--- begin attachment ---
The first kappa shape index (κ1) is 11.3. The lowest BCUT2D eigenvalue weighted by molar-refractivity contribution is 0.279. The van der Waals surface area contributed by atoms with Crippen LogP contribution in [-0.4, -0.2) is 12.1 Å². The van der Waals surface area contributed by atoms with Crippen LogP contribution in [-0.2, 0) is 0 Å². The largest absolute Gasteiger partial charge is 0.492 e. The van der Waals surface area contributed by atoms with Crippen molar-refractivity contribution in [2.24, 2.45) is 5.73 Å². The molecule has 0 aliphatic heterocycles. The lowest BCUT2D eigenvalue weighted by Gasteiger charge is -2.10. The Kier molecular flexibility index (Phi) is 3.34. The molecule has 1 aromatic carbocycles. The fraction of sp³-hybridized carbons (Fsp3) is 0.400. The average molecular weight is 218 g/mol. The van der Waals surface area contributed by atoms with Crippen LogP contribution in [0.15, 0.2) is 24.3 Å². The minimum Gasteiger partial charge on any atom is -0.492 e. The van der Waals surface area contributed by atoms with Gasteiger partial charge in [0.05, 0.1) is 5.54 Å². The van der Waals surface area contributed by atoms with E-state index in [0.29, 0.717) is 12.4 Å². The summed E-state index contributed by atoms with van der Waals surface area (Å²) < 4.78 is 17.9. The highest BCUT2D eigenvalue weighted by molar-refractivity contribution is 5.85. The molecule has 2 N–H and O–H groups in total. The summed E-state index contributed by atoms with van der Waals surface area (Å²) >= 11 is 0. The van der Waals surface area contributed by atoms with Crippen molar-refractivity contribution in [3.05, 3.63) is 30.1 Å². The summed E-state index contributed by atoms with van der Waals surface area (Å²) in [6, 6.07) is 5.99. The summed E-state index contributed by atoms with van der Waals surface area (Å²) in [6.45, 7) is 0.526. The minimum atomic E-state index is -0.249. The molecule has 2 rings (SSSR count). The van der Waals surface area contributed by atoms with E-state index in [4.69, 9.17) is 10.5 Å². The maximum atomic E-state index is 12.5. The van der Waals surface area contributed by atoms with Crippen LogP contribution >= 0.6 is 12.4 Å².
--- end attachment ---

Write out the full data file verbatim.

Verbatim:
The first kappa shape index (κ1) is 11.3. The lowest BCUT2D eigenvalue weighted by molar-refractivity contribution is 0.279. The van der Waals surface area contributed by atoms with Crippen LogP contribution in [-0.4, -0.2) is 12.1 Å². The van der Waals surface area contributed by atoms with Crippen LogP contribution in [-0.2, 0) is 0 Å². The largest absolute Gasteiger partial charge is 0.492 e. The van der Waals surface area contributed by atoms with Crippen molar-refractivity contribution in [2.24, 2.45) is 5.73 Å². The molecule has 0 aliphatic heterocycles. The lowest BCUT2D eigenvalue weighted by Gasteiger charge is -2.10. The Kier molecular flexibility index (Phi) is 3.34. The molecule has 1 aromatic carbocycles. The fraction of sp³-hybridized carbons (Fsp3) is 0.400. The average molecular weight is 218 g/mol. The van der Waals surface area contributed by atoms with Crippen LogP contribution in [0.15, 0.2) is 24.3 Å². The minimum Gasteiger partial charge on any atom is -0.492 e. The van der Waals surface area contributed by atoms with Gasteiger partial charge in [0.05, 0.1) is 5.54 Å². The van der Waals surface area contributed by atoms with E-state index in [0.29, 0.717) is 12.4 Å². The summed E-state index contributed by atoms with van der Waals surface area (Å²) < 4.78 is 17.9. The highest BCUT2D eigenvalue weighted by molar-refractivity contribution is 5.85. The molecule has 2 N–H and O–H groups in total. The summed E-state index contributed by atoms with van der Waals surface area (Å²) >= 11 is 0. The van der Waals surface area contributed by atoms with Crippen molar-refractivity contribution in [3.05, 3.63) is 30.1 Å². The summed E-state index contributed by atoms with van der Waals surface area (Å²) in [6, 6.07) is 5.99. The summed E-state index contributed by atoms with van der Waals surface area (Å²) in [6.45, 7) is 0.526. The minimum atomic E-state index is -0.249. The molecule has 2 rings (SSSR count). The van der Waals surface area contributed by atoms with E-state index in [4.69, 9.17) is 10.5 Å². The maximum atomic E-state index is 12.5. The van der Waals surface area contributed by atoms with Crippen LogP contribution >= 0.6 is 12.4 Å².